“When it snows, cars don’t want to go down, so they park on the street,” Fetterman said. “Part of our action to clean up Juniper Terrace and ensure snow is removed is in response to one of those parking questions.”

For HPNC, higher on their list than any property-specific concern is the lack of conversation that leaves wariness and lingering questions.

“That’s probably the biggest issue,” Singleton said. “We’ve made requests to have City Realty come to the table and tell us their plans so we can have a discussion round these properties. For any number of reasons, they’ve not been able to make or fit into their schedule to attend a community meeting.”

Community representation

In the Jan. 23 special meeting, the ten HPNC members in attendance voted unanimously to oppose the project, according to Ellertson. Five more Thornton and Juniper Street residents who could not be there in person sent on expressions of opposition as well. Singleton said residents on the group’s listserv also oppose the project.

Ellertson said that City Realty was invited to attend HPNC’s Jan. 10 meeting, but did not show. Singleton said HPNC has been trying for about two months to get City Realty to come meet with them.

Meanwhile, City Realty representatives and Joshua McFadden, the city’s Roxbury Liaison, said they reached out to the HNPC in October. McFadden said they did not receive a reply until late October or early November, while City Realty members recall not receiving a response until January. As such, the city and developers moved ahead without HPNC to arrange resident meetings at the Shelburne Center.

“I reached out to them [the HPNC]. We didn’t hear form them for a while. That’s why we had to set up our own abutters meeting,” McFadden said in a Banner phone interview. “We had to go forward with making sure that at least some residents heard the proposal.”

According to McFadden, Drago and Fetterman, about ten residents attended the first meeting, in late November, and about nine attended a second meeting in January. Flyering for the meetings was required within 300 feet of the Juniper Street properties, but was not required to extend more broadly.

McFadden said residents seemed fairly supportive.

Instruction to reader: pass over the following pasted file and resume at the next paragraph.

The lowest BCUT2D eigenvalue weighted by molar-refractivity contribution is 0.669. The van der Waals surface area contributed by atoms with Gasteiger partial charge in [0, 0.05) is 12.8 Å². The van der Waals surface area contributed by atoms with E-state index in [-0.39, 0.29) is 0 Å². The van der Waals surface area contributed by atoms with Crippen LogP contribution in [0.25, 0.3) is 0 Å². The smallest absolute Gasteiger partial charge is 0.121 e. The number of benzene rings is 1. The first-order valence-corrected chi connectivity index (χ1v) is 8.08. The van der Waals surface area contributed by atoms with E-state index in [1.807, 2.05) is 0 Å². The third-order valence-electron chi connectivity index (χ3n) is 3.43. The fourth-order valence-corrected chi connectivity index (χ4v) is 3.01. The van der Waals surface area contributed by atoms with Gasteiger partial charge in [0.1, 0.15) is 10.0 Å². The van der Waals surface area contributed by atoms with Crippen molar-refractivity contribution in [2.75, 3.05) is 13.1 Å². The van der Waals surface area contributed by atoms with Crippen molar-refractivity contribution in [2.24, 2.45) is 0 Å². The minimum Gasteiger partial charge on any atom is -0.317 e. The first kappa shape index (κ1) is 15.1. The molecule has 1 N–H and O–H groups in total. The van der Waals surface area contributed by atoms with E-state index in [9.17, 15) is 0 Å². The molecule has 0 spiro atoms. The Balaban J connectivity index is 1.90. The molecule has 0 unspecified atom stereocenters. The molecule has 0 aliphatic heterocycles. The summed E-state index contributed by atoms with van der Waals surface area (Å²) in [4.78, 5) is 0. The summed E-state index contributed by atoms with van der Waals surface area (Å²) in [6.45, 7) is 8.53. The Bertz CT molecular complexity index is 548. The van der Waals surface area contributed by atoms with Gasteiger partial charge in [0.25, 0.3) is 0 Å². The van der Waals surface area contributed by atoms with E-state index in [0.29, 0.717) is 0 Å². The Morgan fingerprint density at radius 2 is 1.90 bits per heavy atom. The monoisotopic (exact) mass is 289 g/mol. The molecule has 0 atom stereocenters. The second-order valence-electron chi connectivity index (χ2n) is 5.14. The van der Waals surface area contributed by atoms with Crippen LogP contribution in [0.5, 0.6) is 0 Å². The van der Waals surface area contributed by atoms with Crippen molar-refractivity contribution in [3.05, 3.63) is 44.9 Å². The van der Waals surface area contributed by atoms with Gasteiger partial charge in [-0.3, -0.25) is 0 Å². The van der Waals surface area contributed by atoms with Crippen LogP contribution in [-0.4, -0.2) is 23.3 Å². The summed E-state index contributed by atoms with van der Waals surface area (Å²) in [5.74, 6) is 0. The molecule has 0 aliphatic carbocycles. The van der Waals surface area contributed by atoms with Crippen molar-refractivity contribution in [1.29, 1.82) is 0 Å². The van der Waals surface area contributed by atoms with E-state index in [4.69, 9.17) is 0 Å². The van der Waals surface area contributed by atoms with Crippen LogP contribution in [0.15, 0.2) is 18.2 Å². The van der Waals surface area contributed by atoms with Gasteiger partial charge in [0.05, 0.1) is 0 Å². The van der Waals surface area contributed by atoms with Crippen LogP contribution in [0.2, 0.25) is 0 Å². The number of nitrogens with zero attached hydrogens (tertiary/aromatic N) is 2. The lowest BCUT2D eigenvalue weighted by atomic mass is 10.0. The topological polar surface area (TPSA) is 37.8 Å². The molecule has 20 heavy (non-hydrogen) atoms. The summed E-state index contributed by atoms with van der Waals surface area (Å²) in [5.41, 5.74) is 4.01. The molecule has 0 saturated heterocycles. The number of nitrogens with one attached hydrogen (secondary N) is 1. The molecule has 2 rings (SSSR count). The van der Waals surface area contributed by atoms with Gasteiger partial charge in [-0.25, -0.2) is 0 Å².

“They got the support of some of the direct abutters as well as the local condo association,” McFadden said.

Fetterman said they also received letters of support from abutters.

“We met with a number of abutters and received a number of letters of support. Overall, it’s been positive,” he said.

That news clashes directly with HPNC’s perspective. Singleton and Ellertson say that former state Sen. Dianne Wilkerson, representing a consulting firm engaged by City Realty, told HPNC members that the developers have 20 letters from residents stating support of the project.

Ellertson and Singleton expressed doubts, however, that the letters reflect the full voice of the community, and asked to see them.

“We demand to see such letters, as we suspect many of them may be from City Realty tenants or residents of the adjacent Sober Homes,” Ellertson wrote.

“We would love to see those letters that they claim they have,” Singleton said. “We know at the past few meetings we’ve been to at the Highland Park Neighborhood Coalition … there has not been one — not one — endorsement of the projection save from Dianne Wilkerson. … Other than that, the community that I see says, No, we want them to first come to a community meeting and we want to talk.”

Given the HPNC response, the mayor’s office requested that the Zoning Board of Appeals, which heard City Realty’s Juniper Street Request, defer on passing a final opinion. Instead, a new community meeting is set for Feb. 16. This will not fulfill HPNC’s request for developers to attend one of the neighborhood association’s meetings, but will be held at the Area B-2 police station in Dudley Square. HPNC, Shelburne Community Center members and other residents are invited, Fetterman said.

City Realty’s new Zoning Board of Appeals date is set for March 16, McFadden said.